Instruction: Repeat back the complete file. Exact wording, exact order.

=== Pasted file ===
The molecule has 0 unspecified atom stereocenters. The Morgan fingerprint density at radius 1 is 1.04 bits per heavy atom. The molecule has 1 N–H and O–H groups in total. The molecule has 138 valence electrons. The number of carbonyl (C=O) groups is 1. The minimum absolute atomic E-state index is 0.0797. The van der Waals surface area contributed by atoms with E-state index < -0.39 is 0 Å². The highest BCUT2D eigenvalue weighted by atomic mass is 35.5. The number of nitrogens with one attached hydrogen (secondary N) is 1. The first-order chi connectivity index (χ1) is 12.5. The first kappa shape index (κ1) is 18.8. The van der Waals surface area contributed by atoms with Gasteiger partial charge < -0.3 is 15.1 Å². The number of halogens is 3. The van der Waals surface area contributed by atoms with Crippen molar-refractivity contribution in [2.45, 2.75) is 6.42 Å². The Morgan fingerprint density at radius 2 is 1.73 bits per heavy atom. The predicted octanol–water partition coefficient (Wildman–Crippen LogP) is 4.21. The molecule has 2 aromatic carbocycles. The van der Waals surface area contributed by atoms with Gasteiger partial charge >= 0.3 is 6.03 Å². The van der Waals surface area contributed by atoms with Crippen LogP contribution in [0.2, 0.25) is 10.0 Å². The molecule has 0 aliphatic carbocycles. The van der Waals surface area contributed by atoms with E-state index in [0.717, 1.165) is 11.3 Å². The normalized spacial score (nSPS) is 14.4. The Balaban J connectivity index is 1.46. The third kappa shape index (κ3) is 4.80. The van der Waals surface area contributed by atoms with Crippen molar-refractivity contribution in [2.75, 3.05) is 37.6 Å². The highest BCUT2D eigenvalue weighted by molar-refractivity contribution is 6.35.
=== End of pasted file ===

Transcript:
The molecule has 0 unspecified atom stereocenters. The Morgan fingerprint density at radius 1 is 1.04 bits per heavy atom. The molecule has 1 N–H and O–H groups in total. The molecule has 138 valence electrons. The number of carbonyl (C=O) groups is 1. The minimum absolute atomic E-state index is 0.0797. The van der Waals surface area contributed by atoms with E-state index < -0.39 is 0 Å². The highest BCUT2D eigenvalue weighted by atomic mass is 35.5. The number of nitrogens with one attached hydrogen (secondary N) is 1. The first-order chi connectivity index (χ1) is 12.5. The first kappa shape index (κ1) is 18.8. The van der Waals surface area contributed by atoms with Gasteiger partial charge < -0.3 is 15.1 Å². The number of halogens is 3. The van der Waals surface area contributed by atoms with Crippen molar-refractivity contribution in [2.45, 2.75) is 6.42 Å². The Morgan fingerprint density at radius 2 is 1.73 bits per heavy atom. The predicted octanol–water partition coefficient (Wildman–Crippen LogP) is 4.21. The molecule has 2 aromatic carbocycles. The van der Waals surface area contributed by atoms with Gasteiger partial charge >= 0.3 is 6.03 Å². The van der Waals surface area contributed by atoms with Crippen LogP contribution in [0.2, 0.25) is 10.0 Å². The molecule has 0 aliphatic carbocycles. The van der Waals surface area contributed by atoms with E-state index in [0.717, 1.165) is 11.3 Å². The normalized spacial score (nSPS) is 14.4. The Balaban J connectivity index is 1.46. The third kappa shape index (κ3) is 4.80. The van der Waals surface area contributed by atoms with Crippen molar-refractivity contribution in [2.75, 3.05) is 37.6 Å². The highest BCUT2D eigenvalue weighted by molar-refractivity contribution is 6.35.